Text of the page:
A study by TUI Tours found the older generation are more likely to go off the beaten track and socialise with the locals abroad.
The over 50s are more willing to immerse themselves in local culture than younger travellers, according to a poll of 2,000 adults carried out by TUI Tours.
The study found those entering their sixth decade are more likely to socialise with the locals, communicate in the native language and go off the beaten track.
Around seven in 10 are happy going for walks away from the resort – compared to just 54 per cent of those aged 30 and under.
And 41 per cent of the over 50s will happily make new friends when abroad, while only a third of younger adults said the same.
In contrast, younger holidaymakers are far more likely to travel for a suntan – 22 per cent compared to 15 per cent of older passengers. Those under 30 are also almost three times more likely to feel nervous about experiencing local cultures and customs when abroad than older travellers.
A spokeswoman for TUI Tours, which carried out the study to coincide with the launch of a new programme which offers local experiences in far-flung destinations like Borneo and Uzbekistan, said: “This research shows a real thirst for travelling to more unknown and unusual countries.
“Those aged 50 and above definitely have an adventurous side, and more than that, a desire to understand and experience local cultures and customs.
“They are after all, the original free-spirited adventurers of the 60’s and 70’s and they want more from their travels than just a beach flop.”
The study also found that driving and shopping are also activities older holidaymakers are happy to undertake while abroad.
However, Brits under 30 are a little braver when it comes to adopting local customs such as wearing appropriate clothing – 21 per cent versus 16 per cent of the over-50s.
It also emerged those nearing or in retirement like to travel three times a year to far-flung destinations.
And those in their fifties and sixties are also far more likely to opt for multi-destination holidays – breaks where they take in several locations and experience many sites – than the younger generation. When it comes to a destination wish list, Japan, New Zealand and the Arctic Circle are among the places the over 50s want to visit, in addition to countries closer to home such as Italy and Spain.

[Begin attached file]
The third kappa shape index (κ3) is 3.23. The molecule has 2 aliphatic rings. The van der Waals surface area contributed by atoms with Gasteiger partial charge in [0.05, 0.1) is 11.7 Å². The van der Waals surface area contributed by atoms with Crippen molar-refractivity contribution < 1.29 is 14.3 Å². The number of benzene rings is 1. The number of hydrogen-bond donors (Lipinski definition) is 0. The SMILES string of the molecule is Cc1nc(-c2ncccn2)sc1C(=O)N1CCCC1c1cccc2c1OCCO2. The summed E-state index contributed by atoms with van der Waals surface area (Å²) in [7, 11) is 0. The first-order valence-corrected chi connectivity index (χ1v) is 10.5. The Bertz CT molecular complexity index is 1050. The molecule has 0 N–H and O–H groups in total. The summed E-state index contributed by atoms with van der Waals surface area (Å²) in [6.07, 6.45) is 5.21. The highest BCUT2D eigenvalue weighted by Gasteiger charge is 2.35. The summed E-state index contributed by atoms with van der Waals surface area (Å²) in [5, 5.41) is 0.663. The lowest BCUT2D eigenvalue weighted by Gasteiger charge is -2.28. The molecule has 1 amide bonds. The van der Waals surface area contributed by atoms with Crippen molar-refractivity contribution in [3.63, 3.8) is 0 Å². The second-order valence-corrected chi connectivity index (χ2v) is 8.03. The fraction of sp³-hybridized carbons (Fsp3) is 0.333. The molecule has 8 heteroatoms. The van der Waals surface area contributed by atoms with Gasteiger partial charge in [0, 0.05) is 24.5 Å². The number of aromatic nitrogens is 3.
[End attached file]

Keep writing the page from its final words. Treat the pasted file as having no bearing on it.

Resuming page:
So far, one in 10 adults aged 50 and above have been to Canada, Australia and Egypt respectively.
A further one in 20 of those polled, via OnePoll, has visited India, while 26 per cent have experienced America.
Researchers also found the drive for adventurous travel comes from a desire to understand what happens in other countries (13 per cent).
Almost a fifth are hankering after more authentic experiences than the usual sun, sea and sand holidays while one in 20 want to have interesting stories to share with others.
And more than one in 10 have a number of countries they want to tick off their bucket list.
To demonstrate the effect of going off the beaten path, TUI sent five lucky competition winners on a TUI Tours South Africa adventure to keep a video diary.
Diarist, Kevin Hughes described the once-in-a-lifetime trip as “unbelievable” and said: “If it wasn’t on your bucket list, it should be.” The group also got to grips with some local cooking lessons, and took a watery plunge on a voyage to spot hippos guarding their young from hungry predators.
Julia Bradbury, who accompanied the TUI Tours winners on their quest to experience the authentic side of South Africa, said: “As the video diaries of our competition winners, and the survey results, show, there is a real drive among the over 50s age group to experience local cultures and customs when they travel.
“With age comes a certain level of confidence and experience of course, which may lead to a willingness to go off the beaten track.
“Everybody likes to go home with happy memories and positive experiences from their holidays, but the over 50’s also like to return home armed with more knowledge about where they’ve been,knowing they made a positive impact on the local communities as well.”
(Story source: The Mirror)